He died in the summer of 1994. He was 63. It was a slow and sad death. At his request, John and I became his executors.
It was a nice funeral with friends from all over emerging from the shadows. British crime writer Mark Timlin, for whom Robin had become something of a father figure (and he was far from the only one in the London and European crime writing community who felt similarly) gave a lovely speech, and it seemed later as if all Soho was celebrating Robin and his life, the mourners moving from pub to pub to pub and every landlord who knew him raising a glass. To this day, a painting of Robin stands over the well-worn bar of the French House. He is still fondly remembered as one of London’s unsung heroes, and the literary recognition that had partly evaded him throughout his life is now spreading, with most of his books back in print, being translated into further languages and, right now, into two promising movie possibilities (two earlier books had been filmed in France in his lifetime, but he has never been adapted in his own language). A whole generation of British authors now recognize him as a pioneer and as the man who brought “hardboiled” back to the United Kingdom with a vengeance, and acknowledge their debt—from Ian Rankin to Cathi Unsworth, who keep the flame alive. But aside from his importance as a writer, and the fact that no one “caught” the nature of evil and offered such empathy for the victims of crime and society better than he did, we just miss him terribly.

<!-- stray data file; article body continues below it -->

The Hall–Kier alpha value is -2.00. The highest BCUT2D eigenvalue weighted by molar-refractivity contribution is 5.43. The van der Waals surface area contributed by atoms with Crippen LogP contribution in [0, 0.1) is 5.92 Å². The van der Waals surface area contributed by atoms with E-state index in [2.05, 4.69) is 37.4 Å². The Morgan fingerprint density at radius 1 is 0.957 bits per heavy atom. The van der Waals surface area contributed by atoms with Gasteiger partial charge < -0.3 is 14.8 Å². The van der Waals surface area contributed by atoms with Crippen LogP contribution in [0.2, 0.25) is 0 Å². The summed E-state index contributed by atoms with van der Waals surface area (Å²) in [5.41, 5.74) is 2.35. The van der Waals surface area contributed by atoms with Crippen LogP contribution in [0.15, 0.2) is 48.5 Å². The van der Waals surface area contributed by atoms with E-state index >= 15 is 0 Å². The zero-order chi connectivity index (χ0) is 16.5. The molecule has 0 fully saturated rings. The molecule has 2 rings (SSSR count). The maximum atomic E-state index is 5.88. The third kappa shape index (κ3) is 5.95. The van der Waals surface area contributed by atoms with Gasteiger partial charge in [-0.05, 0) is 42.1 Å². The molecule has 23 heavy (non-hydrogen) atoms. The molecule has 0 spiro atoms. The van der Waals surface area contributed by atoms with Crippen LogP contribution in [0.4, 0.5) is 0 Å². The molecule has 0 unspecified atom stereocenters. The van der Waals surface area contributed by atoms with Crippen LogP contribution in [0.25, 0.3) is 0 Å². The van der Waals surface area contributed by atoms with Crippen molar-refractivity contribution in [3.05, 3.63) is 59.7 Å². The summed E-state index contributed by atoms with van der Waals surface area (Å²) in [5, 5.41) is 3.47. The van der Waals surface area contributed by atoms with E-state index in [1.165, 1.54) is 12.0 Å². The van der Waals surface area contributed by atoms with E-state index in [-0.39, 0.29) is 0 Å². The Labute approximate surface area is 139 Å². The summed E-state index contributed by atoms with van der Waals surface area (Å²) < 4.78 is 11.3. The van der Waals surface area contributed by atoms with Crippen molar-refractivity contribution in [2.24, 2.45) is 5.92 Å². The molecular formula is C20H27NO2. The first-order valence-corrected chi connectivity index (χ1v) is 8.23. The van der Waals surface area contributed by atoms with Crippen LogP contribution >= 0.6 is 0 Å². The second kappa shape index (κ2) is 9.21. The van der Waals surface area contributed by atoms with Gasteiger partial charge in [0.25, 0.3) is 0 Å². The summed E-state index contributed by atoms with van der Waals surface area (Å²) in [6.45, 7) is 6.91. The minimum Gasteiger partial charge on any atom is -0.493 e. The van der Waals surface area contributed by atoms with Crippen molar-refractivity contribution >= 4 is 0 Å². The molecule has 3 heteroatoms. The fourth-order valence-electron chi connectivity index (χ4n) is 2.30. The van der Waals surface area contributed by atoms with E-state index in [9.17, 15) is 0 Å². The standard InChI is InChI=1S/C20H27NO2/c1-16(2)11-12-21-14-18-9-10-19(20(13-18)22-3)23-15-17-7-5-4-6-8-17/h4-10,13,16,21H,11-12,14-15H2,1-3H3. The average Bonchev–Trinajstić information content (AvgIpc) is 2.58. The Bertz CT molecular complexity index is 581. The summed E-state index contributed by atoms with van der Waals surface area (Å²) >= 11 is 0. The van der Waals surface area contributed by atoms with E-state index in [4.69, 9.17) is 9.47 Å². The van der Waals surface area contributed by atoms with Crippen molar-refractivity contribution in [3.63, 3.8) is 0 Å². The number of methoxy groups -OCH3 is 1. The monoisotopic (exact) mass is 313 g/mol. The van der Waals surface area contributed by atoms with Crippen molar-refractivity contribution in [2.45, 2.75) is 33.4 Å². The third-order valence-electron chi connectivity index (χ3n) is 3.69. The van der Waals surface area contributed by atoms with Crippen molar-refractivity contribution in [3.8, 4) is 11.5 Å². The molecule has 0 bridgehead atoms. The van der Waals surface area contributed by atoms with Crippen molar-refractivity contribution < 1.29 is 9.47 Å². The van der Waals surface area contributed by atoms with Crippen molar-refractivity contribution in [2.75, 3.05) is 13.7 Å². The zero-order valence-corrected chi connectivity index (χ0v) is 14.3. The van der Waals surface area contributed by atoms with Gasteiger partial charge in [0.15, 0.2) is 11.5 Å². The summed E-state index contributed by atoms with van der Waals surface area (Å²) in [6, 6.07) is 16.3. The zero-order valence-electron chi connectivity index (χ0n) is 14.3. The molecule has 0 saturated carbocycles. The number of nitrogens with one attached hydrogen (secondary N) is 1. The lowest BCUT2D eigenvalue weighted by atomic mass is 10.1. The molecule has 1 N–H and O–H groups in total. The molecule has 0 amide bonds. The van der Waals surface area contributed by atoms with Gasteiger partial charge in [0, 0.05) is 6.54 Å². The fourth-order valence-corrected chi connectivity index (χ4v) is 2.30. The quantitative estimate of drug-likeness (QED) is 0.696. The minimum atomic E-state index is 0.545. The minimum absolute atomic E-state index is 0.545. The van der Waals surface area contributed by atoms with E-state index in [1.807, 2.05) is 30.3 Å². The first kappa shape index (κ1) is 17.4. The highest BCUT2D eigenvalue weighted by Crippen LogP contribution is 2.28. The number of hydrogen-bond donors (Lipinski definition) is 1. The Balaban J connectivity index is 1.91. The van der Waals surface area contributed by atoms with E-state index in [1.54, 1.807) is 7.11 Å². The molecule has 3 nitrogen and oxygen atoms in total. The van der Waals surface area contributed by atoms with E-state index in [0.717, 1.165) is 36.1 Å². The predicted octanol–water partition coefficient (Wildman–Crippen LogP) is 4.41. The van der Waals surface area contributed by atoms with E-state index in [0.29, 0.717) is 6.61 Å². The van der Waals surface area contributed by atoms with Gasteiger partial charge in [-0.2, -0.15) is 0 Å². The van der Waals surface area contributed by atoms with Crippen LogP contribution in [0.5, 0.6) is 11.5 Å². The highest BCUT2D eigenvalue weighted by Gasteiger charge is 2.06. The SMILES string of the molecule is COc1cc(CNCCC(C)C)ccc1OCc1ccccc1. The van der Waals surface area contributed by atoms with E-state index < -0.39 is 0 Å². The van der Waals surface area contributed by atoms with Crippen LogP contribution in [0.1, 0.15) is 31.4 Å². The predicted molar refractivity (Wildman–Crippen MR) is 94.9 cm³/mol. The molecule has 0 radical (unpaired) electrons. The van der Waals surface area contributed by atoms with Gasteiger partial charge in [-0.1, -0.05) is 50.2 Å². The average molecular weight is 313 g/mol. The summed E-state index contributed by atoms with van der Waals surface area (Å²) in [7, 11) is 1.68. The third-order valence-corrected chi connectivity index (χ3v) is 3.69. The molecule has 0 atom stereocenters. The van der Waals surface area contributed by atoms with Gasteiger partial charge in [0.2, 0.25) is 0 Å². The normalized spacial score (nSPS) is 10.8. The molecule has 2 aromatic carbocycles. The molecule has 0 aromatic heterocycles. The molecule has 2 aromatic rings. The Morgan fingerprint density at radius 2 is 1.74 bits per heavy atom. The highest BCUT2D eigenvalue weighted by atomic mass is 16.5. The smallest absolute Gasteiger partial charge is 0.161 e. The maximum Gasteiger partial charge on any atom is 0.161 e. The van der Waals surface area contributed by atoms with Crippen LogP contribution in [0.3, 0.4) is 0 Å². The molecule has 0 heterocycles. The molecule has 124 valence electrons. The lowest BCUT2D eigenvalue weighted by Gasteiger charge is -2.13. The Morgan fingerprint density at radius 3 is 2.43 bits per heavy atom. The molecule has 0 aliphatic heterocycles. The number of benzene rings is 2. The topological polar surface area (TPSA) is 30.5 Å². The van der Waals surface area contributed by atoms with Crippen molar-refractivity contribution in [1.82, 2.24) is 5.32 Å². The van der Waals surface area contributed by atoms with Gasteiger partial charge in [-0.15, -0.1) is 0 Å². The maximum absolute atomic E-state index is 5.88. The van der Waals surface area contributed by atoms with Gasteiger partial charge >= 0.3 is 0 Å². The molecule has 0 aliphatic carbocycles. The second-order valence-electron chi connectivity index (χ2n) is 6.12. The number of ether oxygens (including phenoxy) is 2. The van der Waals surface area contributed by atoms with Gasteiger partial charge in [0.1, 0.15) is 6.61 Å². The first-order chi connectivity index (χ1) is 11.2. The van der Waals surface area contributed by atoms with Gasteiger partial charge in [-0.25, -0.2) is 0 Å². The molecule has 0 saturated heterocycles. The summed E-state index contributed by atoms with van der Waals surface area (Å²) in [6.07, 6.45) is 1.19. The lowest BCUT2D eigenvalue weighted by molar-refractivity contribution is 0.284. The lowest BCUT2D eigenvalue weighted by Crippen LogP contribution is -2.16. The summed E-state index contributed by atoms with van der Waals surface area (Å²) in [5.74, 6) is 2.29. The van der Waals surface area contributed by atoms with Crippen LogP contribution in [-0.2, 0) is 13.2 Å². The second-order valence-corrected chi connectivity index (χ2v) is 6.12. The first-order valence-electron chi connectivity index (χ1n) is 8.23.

Shortly after the release of Suarez, the US magazine Entertainment Weekly, which used to publish a regular feature along the lines of “What Are They Reading Now?” chose one particular week to ask the American Robin Cook to reveal his choices. However, someone in the picture library department had found a photo of our Robin Cook, alias Derek Raymond, in their archives, and lo and behold there was our thin man with the sharp nose and the beret parading in print as an alter ego. What a laugh we had!
It still makes me chuckle tenderly: our own, the one and only Robin Cook.